Rakataura’s great work, according to Ngati-Maniapoto and Tainui (the late Hone Kaora, of Kawhia, was one of my authorities), was the exploration of the forests of the territory now called the King Country, and the distribution of the sacred emblems of fertility which he had brought from Hawaiki to plant in the new land. These were mauri kohatu, or talismanic stone emblems, particularly intended to ensure a permanent abundance of forest birds for food, a most important thing to the olden Maori. The bird kohatu were called also mauri-manu and whatu-ahuru-manu. They were small stones, probably carved, which had been charmed by the high priest in Tahiti before the departure of the Tainui. Rakataura’s duty now was to travel the new land, spying out its goodness, and to deposit the luck stones of fertility at the various suitable places. He and his wife, Kahurere, travelled inland, set up tuahu or altars, and named places after themselves in order to establish land rights—claims which their descendants put forward and made good six centuries later in the Native Land Court. The tohunga had a number of followers, and several of these men he sent out with these stone mascots, with directions where to leave the mauri. These bearers of the tapu objects were Hiaora, Mateora, Maru-kopiri, Taranga, Tane-whakatea, Tamaki-te-marangai, Hine-puanga-nui-a-rangi, Waihare, Rotu and Puaki-o-te-rangi. The two principal kohatu were named Tane- page 46 kaitu and Moe-kakara. Rotu and Hiaora left several mauri on the mountains from Hakarimata (the range above Ngaruawahia) and Pirongia southward. Rotu settled at a place called Paewhenua, in the Upper Waipa Valley. Here there were birds in abundance, and here he placed one of his sacred stones; this place, down to modern times, was celebrated as a bird-snaring and bird-spearing ground, abounding in game. As each was deposited, at the foot of a tree, or in some other secure place, karakia were repeated over it, to hold (pupuri) the fertility of the forests, and to attract multitudes of birds to the pae-tapu-a-Tane (Tane’s sacred bird-perch), Tane being the tutelary deity of birds as well as of the forests.

Rakataura went as far south as the Hurakia Ranges, west side of Taupo, which, ever since his day, have been famed among the people for their great numbers of pigeons, tui, kaka parrots and other forest birds, which the Maori speared and snared. A mauri was placed by Rakataura or one of his bearers in the forest at Te Rongoroa, near the Ongarue River, and old Maori of Ngati-Maniapoto at Ongarue village resorted there until recent years to snare the tui, which were very numerous.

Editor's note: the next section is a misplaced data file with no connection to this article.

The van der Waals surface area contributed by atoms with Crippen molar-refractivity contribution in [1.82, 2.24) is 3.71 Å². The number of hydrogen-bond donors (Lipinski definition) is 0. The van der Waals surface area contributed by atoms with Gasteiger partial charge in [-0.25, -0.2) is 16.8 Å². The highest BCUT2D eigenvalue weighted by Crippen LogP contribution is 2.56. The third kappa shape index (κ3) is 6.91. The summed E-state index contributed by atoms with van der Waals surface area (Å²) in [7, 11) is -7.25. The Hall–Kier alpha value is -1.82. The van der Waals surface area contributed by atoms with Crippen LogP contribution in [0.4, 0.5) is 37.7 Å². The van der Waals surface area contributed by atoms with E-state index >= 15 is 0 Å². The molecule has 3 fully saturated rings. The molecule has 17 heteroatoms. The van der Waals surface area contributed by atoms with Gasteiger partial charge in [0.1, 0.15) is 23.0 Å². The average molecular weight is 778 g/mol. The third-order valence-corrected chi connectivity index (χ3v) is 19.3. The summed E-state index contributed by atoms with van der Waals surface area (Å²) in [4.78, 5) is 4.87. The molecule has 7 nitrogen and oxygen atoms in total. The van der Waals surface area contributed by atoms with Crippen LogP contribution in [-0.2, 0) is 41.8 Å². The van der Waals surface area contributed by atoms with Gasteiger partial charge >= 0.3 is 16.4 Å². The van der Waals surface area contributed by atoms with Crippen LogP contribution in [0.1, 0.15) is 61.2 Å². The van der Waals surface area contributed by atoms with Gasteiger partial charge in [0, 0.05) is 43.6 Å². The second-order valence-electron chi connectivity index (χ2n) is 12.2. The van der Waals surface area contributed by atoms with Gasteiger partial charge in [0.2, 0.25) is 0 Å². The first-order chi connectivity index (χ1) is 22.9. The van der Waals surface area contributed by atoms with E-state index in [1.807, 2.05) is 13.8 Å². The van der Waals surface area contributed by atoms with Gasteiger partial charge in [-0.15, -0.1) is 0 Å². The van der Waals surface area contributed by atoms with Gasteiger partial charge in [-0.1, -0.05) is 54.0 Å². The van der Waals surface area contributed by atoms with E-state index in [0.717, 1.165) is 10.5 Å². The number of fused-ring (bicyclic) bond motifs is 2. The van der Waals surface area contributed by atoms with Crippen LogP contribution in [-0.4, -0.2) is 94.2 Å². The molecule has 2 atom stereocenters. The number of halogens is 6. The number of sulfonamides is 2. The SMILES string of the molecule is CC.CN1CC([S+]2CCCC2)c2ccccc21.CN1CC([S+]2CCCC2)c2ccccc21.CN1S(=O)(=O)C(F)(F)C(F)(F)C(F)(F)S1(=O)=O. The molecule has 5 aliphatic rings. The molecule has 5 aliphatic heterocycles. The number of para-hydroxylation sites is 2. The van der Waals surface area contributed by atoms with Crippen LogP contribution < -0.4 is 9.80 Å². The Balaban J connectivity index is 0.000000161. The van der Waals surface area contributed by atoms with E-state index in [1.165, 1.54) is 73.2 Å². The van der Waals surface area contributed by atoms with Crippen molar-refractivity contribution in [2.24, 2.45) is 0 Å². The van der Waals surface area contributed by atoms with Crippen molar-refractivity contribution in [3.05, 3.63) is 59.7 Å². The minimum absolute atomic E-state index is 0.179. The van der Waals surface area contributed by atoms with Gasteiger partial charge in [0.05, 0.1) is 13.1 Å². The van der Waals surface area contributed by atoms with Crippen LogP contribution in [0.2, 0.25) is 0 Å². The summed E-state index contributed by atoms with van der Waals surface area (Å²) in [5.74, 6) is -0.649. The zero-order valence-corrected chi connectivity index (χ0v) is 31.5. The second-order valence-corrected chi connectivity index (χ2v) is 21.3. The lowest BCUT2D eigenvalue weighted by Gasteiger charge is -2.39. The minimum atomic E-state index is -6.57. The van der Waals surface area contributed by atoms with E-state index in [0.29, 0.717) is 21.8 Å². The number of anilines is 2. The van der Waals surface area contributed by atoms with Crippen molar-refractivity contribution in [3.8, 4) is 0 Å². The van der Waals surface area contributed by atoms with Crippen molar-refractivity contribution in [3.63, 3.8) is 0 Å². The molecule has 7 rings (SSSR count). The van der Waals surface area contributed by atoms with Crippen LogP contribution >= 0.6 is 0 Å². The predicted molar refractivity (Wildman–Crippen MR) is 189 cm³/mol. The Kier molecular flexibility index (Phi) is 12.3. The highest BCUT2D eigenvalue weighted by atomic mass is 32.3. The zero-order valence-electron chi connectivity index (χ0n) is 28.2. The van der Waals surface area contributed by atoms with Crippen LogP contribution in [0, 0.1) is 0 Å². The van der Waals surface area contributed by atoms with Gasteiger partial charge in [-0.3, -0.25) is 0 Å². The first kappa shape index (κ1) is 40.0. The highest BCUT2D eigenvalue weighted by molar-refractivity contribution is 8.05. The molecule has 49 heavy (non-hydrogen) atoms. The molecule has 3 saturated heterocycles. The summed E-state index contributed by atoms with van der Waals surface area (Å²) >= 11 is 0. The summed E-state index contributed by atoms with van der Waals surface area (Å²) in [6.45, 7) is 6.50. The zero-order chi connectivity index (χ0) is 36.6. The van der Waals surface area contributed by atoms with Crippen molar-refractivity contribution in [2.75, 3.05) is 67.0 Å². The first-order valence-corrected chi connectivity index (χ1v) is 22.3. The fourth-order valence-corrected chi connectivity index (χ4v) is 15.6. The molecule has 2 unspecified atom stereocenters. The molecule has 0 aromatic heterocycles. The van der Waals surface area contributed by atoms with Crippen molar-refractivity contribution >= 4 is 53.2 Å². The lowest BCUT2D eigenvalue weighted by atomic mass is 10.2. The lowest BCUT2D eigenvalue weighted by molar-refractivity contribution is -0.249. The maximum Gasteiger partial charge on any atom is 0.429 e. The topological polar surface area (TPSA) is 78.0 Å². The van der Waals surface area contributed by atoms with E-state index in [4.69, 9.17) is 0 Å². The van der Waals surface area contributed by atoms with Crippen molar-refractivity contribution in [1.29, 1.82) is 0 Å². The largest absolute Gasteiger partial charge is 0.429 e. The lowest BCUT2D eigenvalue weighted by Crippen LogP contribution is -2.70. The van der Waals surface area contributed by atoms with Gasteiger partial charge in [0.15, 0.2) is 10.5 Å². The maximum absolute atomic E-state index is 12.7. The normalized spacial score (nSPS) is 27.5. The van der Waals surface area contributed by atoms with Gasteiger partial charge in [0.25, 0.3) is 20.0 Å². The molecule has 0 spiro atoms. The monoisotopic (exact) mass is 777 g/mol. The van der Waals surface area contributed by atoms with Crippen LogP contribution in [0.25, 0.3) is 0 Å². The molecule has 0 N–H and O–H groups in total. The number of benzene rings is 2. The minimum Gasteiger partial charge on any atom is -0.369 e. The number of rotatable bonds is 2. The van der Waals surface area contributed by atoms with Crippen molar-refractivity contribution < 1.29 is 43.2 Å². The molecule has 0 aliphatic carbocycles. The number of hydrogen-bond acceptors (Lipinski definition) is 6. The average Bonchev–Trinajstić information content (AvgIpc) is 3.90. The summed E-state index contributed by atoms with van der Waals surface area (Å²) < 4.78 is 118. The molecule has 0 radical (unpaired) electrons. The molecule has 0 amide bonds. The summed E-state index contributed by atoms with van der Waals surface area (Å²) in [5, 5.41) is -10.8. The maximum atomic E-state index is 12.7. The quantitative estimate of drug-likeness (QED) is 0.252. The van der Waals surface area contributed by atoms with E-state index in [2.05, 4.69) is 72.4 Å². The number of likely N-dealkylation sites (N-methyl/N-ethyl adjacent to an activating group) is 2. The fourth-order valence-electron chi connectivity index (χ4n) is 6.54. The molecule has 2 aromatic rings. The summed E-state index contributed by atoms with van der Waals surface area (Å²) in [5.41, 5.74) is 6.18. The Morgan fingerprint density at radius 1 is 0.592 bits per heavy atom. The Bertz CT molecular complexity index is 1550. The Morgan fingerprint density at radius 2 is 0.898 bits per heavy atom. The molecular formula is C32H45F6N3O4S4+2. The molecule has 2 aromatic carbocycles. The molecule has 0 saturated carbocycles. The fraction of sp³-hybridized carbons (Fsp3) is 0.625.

At Paewhenua, where Rotu settled, there was a large mangeo tree, and in this the descendants of Rotu preserved the sacred stone. This tree was much resorted to for the capture of the kaka parrot by snaring. The karakia used by Rotu in placing the mauri-manu was one which began:

“Pi-mirumiru te manu
I whakataungia ai
Te pae-tapu a Tane.”

The purport of this was a prayer that the birds of the forest should settle in great numbers on the “sacred perch of the tree god.”

The beautiful wooded mountain range which divides the valley of the Waipa from Kawhia, Rakataura named Pirongia-o-Kahu, after his wife, and a bold and volcanic cone a little further inland he named Kakepuku-o-Kahu. Then, far to the south, in the broken Hurakia Ranges, famous amongst the Maori for their great abundance of birds, such as kaka parrots, tui, and pigeons, he lived for awhile spearing and snaring the feathered children of Tane. Kahurere took ill here, and Rakataura performed sacred ceremonies in order to pure her, or remove the tapu after her illness, and she recovered; he thereupon called the mountain on which he was camped Pure-ora-o-Kahu, meaning “The Health-restoring Purification-of-Kahu.” (Pureora is also, it should be noted, the name of a mountain in Tahiti, the island from which Rakataura came.)

Kahurere died at a hill which Rakataura named Puke-o-Kahu, in her memory. Then he went eastward across the island and he ascended page 47 the lofty wooded mountain now known as Te Aroha. It was he who gave it that name; he called one peak of the range Aroha-a-uta (Love to the inland parts) and another peak Aroha-a-tai (Love to seaward); these place namings commemorate the old tohunga’s affection for his dead wife and for his children, on the western coast, his aroha which came forth in tears and chanted songs of sorrow as he stood there on the misty mountaintop. And at Te Aroha the priest of Tainui died.

Maori artifact